Holocaust survivor likens treatment of farm animals to modern-day Shoah
NEW YORK — Holocaust survivor Alex Hershaft says he’s horrified by watching history repeat itself.
But Hershaft isn’t referring to the Syrian refugee crisis or discrimination against gay people in Russia. Rather, drawing upon his experiences during the Shoah, he insists that there are “striking similarities” between the horrors perpetrated by the Nazis and the way society today treats farm animals.
As an activist, Hershaft — who grew up in a secular Polish Jewish family and was forced to move to the Warsaw Ghetto at the age of 5 — makes the case that by not fighting for animals’ rights, our behavior is akin to that of German citizens who did nothing to stop the mass murder of Jews and other minorities.
“Millions knew about the death camps in their midst but pretended not to notice — just as we pretend not to notice factory farms, slaughterhouses and factories in our neighborhoods,” he told a New York audience of nearly 150 people at an event last month organized by the Jewish vegan advocacy group Jewish Veg.
Hershaft, 82, saw his family torn apart during the Holocaust. He and his mother were separated from his father during the war, never to hear from him again.
After spending five years in an Italian refugee camp, the pair was meant to settle in the United States, but when authorities revoked his mother’s visa, Hershaft went alone at his mother’s urging. His mother moved to Israel, but the distance was difficult.
Hershaft was left alone, searching for meaning.
“Why was I saved when so many good people weren’t?” Hershaft recalled asking himself. “How can I repay the debt for my own survival?”
The answers came unexpectedly, when as part of his job at an environmental consulting firm, he was sent to inspect a Midwestern slaughterhouse in 1972. There he came across piles of discarded animal body parts — reminding him of the bodies that littered the streets in the Warsaw Ghetto.
Hershaft, who at that point was a vegetarian because he found the idea of eating a dead creature “kind of disgusting,” tried to put the image out of his mind. He couldn’t.
“I noted with horror the striking similarities between what the Nazis did to my family and my people, and what we do to animals we raise for food: the branding or tattooing of serial numbers to identify victims, the use of cattle cars to transport victims to their death, the crowded housing of victims in wood crates, the arbitrary designation of who lives and who dies — the Christian lives, the Jew dies; the dog lives, the pig dies.”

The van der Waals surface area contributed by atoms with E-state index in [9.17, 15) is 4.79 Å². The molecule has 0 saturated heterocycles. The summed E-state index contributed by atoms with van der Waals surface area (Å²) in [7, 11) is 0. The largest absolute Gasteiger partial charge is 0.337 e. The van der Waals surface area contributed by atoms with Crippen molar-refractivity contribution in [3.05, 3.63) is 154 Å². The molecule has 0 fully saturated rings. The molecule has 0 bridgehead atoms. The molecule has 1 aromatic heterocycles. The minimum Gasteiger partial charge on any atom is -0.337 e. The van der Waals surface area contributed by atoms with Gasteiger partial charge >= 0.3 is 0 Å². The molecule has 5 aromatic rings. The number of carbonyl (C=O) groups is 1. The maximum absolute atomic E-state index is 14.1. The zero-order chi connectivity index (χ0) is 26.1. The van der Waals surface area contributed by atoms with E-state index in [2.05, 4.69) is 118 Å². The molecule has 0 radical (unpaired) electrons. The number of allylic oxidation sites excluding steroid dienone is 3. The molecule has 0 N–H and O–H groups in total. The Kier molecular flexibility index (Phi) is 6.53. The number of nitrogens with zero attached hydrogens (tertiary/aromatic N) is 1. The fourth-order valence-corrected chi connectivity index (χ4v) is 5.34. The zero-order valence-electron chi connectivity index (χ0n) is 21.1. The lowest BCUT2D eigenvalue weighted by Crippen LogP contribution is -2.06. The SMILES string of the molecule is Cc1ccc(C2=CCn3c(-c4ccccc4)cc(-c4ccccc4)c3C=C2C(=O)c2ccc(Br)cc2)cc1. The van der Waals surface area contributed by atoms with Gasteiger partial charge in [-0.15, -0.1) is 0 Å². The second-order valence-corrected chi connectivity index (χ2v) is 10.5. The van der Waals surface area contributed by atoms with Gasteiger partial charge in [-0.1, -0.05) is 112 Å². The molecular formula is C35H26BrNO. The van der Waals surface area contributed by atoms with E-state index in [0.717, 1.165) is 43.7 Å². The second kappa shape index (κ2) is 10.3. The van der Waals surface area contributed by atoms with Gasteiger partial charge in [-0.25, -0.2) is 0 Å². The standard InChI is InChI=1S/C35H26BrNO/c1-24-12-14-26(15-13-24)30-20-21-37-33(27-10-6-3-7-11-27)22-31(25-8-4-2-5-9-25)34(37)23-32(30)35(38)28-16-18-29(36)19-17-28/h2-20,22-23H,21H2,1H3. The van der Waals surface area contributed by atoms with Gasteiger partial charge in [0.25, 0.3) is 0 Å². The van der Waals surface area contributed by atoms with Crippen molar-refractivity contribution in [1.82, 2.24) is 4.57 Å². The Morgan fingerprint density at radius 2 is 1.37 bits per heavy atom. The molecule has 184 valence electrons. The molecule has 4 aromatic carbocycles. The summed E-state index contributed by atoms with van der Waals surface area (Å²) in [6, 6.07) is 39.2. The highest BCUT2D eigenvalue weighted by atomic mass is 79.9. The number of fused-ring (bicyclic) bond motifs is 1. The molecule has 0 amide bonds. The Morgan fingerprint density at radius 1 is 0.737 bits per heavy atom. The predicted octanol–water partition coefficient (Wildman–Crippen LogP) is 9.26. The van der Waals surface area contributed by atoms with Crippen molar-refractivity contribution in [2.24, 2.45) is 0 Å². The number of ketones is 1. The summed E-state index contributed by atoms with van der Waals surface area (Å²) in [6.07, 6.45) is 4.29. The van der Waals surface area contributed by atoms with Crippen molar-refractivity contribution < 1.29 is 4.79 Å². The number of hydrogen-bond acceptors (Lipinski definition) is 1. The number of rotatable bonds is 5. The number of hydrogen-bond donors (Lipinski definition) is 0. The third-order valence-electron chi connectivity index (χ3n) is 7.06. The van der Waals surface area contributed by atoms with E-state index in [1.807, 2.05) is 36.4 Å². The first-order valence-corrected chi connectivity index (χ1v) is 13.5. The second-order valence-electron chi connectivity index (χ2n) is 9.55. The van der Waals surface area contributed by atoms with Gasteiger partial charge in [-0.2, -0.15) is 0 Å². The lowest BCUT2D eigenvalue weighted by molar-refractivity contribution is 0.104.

The incident spurred him to take action. In 1976, Hershaft founded the world’s first organization dedicated to championing the rights of farm animals, a cause that would become his life’s mission.
The group, which is known today as the Farm Animal Rights Movement, or FARM, raises awareness about abuse of livestock and advocates for veganism. It runs youth education programs, encourages reducing animal consumption and holds an annual animal rights conference.
Hershaft sees the links between animal rights activism and Judaism in his experience as a Holocaust survivor as well as Jews’ enduring relationship with social activism.
Jews are numerous among animal rights activists, said Jeffrey Cohan, executive director of Jewish Veg, for which Hershaft serves as an adviser and is a former board member. The pluralistic group encourages Jews to lessen animal consumption and strive toward a vegan lifestyle.
“Jews for the past 120 years or more have been overrepresented, relative to our proportion in the population, in every social justice movement, and thankfully this one is no exception,” Cohan said.
Cohan, who lives in Pittsburgh traces the links between Judaism and animal rights to Jewish texts, including rabbinic legal texts advocating tzaar baalei hayim, a principle preventing unnecessary animal suffering.
Hershaft speaks to audiences across the world, both through Jewish Veg and FARM, urging them to distance themselves from the “oppression” of farm animals by adopting a vegan diet and refraining from using animal products.
It’s not always an easy sell.
“What I’m asking them to do is change their lifestyle three times a day,” he explained. “It’s not like supporting gay, women’s or civil rights, where all they have to do is stop discriminating.”
His message has created tension with some members of the Jewish community, and Hershaft says he isn’t a welcome guest at Yom Hashoah ceremonies in most synagogues.
“Rabbis are always concerned about losing members in their congregation or losing their job,” he said.
At the New York event, Hershaft’s slideshow contained gruesome black-and-white images of Nazi horrors — gas chambers disguised as showers and bony bodies dumped in a pile — and photos of baby chicks about to be killed and pigs in cages so small they can barely move.
“There aren’t that many people willing to listen to this kind of presentation because it doesn’t leave them indifferent,” he said.
Though Hershaft is no longer FARM’s executive director, he shows no signs of slowing down — in fact, he looks at least a decade younger than his actual age. He credits both his vegan diet and healthy lifestyle — including physical and mental exercise, as well as abstaining from drinking and smoking — for his youthful appearance.
Plus Hershaft, who lives in Bethesda, Md., is still working for the group close to full time.
“The most fitting way to honor my family and people who perished in the Holocaust is to show that their sacrifice has not been in vain — that it has taught us a lesson,” he said. “The lesson it has taught me is that we’re always capable of oppression.”